serenity of night and unlimited horizons, and bearing me with her. I felt in my body as in my soul, and in the earth herself as in my body, the thrill of this journey, and a strange sweetness in those blue spaces which opened out before us, without a shock, without a fold, without a murmur. Oh! how much deeper and more intense is this kinship of our flesh with the earth, than the vague and wandering kinship of our eyes with the starry heavens. How much less beautiful the night with its stars would be to us, did we not feel ourselves at the same time bound to the earth."
He has returned to the earth—that earth which belonged to him, that earth to which he belonged. They have again taken possession of each other, and his spirit is even now warming and humanising her. Beneath the torrents of blood shed upon his tomb the new life and the peace of to-morrow are already springing. It was a favourite and often repeated thought of Jaurès, as of Heraclitus of old, that nothing can interrupt the flow of things, that "peace is only a form or aspect of war, war only a form or aspect of peace, and what is conflict to-day is the beginning of the reconciliation of to-morrow."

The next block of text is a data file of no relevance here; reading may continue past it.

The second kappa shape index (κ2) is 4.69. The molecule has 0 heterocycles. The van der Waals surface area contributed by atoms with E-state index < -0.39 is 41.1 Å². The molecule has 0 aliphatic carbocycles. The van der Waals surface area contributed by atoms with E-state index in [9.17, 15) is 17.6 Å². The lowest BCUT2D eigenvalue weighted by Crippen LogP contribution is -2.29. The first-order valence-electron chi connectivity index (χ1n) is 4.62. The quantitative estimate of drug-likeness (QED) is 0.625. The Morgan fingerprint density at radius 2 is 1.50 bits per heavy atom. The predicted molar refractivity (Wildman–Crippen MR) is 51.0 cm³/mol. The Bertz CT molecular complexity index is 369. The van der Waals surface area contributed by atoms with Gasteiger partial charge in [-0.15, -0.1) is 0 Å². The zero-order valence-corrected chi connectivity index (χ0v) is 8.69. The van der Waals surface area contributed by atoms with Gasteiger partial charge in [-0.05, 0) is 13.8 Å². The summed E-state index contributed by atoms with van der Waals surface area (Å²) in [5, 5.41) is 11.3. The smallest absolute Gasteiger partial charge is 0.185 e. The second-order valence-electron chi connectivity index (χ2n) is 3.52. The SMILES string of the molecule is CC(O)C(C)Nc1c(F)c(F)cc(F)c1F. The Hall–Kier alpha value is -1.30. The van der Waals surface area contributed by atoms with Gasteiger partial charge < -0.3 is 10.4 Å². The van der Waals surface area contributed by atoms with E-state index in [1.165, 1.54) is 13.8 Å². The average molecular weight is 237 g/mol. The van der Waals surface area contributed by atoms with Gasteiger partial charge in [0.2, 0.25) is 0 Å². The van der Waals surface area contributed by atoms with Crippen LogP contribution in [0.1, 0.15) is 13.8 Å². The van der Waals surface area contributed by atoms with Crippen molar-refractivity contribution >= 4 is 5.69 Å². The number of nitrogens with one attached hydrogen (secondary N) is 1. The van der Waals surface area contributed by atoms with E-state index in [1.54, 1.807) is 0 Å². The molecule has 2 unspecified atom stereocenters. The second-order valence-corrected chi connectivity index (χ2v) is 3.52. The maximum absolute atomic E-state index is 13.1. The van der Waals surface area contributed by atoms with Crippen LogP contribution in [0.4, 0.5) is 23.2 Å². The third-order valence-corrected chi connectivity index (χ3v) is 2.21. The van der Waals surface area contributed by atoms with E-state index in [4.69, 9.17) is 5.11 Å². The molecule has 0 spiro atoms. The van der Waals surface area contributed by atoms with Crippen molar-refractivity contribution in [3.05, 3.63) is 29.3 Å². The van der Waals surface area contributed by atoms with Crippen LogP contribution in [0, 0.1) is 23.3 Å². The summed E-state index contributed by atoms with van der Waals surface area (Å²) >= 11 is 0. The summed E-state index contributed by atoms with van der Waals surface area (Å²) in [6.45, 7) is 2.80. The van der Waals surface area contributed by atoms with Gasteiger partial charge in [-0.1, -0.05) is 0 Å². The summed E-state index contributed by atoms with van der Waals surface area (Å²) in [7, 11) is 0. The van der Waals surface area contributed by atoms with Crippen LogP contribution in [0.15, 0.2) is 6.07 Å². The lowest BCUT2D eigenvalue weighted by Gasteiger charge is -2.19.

Journal de Genève, August 2, 1915.